And then I saw. Right below us lay the body of a grey fox. She did not look as if she was sleeping; no animal sleeps like that. She looked as if she had fallen to her side, grown stiff, and then gone still.

I herded the dogs back into the house. The first thing I thought of was a need to cover her, to protect her from the vultures. I grabbed one of the blankets off our porch that the cats had been nestling in on cold nights, and returned to her. I didn’t look long. I simply brushed away as many flies as I could, and draped the cloth over her, then waited for Sabrina. I knew we needed to bury her, but I felt we should do it together.

When Sabrina arrived, I showed her why the vultures had been so close. Did you know that a group of vultures is called a wake? It was easier to imagine them as mourners come to pay respect, instead of scavengers. The fox was so beautiful; no predator wounds marked her body. Neither of us had ever had the chance to be so close, to spend such time looking at a fox. Death brings a strange intimacy.

We brought out a pickaxe and a shovel, and set to work digging a grave nearby. We glistened with sweat within moments, unused to that type of labor. It takes longer than one might think. I didn’t notice at first that Sabrina had shaped not a rectangle, but a circle. When the depth was right, she went to our fox, and gently broke rigor mortis, bending her into a curve. Then she picked her up and placed her into the hole, wrapping her tail up towards her head. Now she looked as if she were sleeping. Sabrina stroked her several times, murmuring, then stepped back. We filled in the hole, and were done.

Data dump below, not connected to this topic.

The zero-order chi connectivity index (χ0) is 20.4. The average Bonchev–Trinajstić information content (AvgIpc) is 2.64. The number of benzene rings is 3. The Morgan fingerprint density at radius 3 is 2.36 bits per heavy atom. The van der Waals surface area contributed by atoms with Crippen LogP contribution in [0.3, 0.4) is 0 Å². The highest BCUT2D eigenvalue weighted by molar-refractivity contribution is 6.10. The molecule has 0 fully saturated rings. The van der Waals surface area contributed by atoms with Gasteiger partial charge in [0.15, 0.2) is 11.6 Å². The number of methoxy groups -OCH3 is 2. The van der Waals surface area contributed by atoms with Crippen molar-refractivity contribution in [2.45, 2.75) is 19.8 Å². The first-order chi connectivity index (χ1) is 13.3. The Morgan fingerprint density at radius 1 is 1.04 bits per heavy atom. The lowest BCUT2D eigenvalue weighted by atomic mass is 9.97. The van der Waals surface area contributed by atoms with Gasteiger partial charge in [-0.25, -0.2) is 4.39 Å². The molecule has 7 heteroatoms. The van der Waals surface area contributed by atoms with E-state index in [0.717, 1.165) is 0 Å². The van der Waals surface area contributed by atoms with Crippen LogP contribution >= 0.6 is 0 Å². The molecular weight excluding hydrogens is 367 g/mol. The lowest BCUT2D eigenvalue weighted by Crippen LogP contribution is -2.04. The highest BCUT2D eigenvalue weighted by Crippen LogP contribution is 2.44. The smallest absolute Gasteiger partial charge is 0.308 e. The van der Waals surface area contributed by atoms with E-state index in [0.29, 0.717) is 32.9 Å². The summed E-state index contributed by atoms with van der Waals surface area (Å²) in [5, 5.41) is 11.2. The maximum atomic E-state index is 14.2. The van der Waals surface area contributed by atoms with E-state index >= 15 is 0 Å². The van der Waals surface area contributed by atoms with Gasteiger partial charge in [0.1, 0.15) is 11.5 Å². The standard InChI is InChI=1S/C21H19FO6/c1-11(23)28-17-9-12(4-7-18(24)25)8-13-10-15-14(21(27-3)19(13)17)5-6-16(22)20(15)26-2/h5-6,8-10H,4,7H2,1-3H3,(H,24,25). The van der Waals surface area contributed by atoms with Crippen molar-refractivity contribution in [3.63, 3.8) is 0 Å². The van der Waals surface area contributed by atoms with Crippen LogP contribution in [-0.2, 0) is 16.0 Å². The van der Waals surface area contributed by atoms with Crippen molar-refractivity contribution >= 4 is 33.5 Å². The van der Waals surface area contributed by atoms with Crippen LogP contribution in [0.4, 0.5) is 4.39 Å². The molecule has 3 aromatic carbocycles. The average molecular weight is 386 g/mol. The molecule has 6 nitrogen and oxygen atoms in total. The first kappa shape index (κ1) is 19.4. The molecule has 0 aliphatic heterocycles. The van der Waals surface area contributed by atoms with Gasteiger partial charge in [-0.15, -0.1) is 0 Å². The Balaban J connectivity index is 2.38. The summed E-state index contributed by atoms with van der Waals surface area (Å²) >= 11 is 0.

But not quite. Sabrina had done everything she does so well, that touching and bonding. I, however, felt something was left incomplete on my side. For the last two days, I have been wishing I had done a simple service, recited a chant. I kept pushing the thought aside.

Tonight, I gave in to the desire. I put on my rakusu, brought my bell, chant book, incense bowl, and candle out to the deck. All alone, at two in the morning, I conducted a transition ceremony for our kitsune, the fox who came to us.

And after the last bow, I knew it had been the right thing to do.



Where has the time gone? I am chagrined to see the date of my last blog post, and my dismal record of the last two months. But rather than whip myself with the proverbial wet noodle, I offer up these snippets out of those days, which have not been spent (yay!) wallowing in depression or (hooray!) reorganizing my file folders. I have actually been doing some really cool stuff. (How’s that for eloquent phrasing?)

My work with the YWCA Sonoma County has continued to expand. After the success of the writing events in October for Domestic Violence Awareness Month, I was asked to join a cadre of intrepid souls creating a new focus group for survivors of domestic violence, sexual assault and elder abuse, under the auspices of the nascent Family Justice Center of Sonoma County. The goal was to find a way to help survivors “tell their stories.” The other members of the team bring the skills of law, therapy, social work, and advocacy. I was invited as a writer.

What we have come up with is a wonderful six-month group that we are calling “Expressions.” The women will be creating a journal, using both the written word and art to tell their stories. I have enlisted the aid of several artist friends, who will be leading sessions on collage, photography, and block printing, among other things. Plus we’ll do poetry, directed writing…And the end result will be a book, a journal, a life story, filled with color and beauty and pain and truth. After several months of planning, the group is set to begin on April 21 (meeting twice a month), and hopefully the prep time will lessen. All of us are so excited to see this actually come together.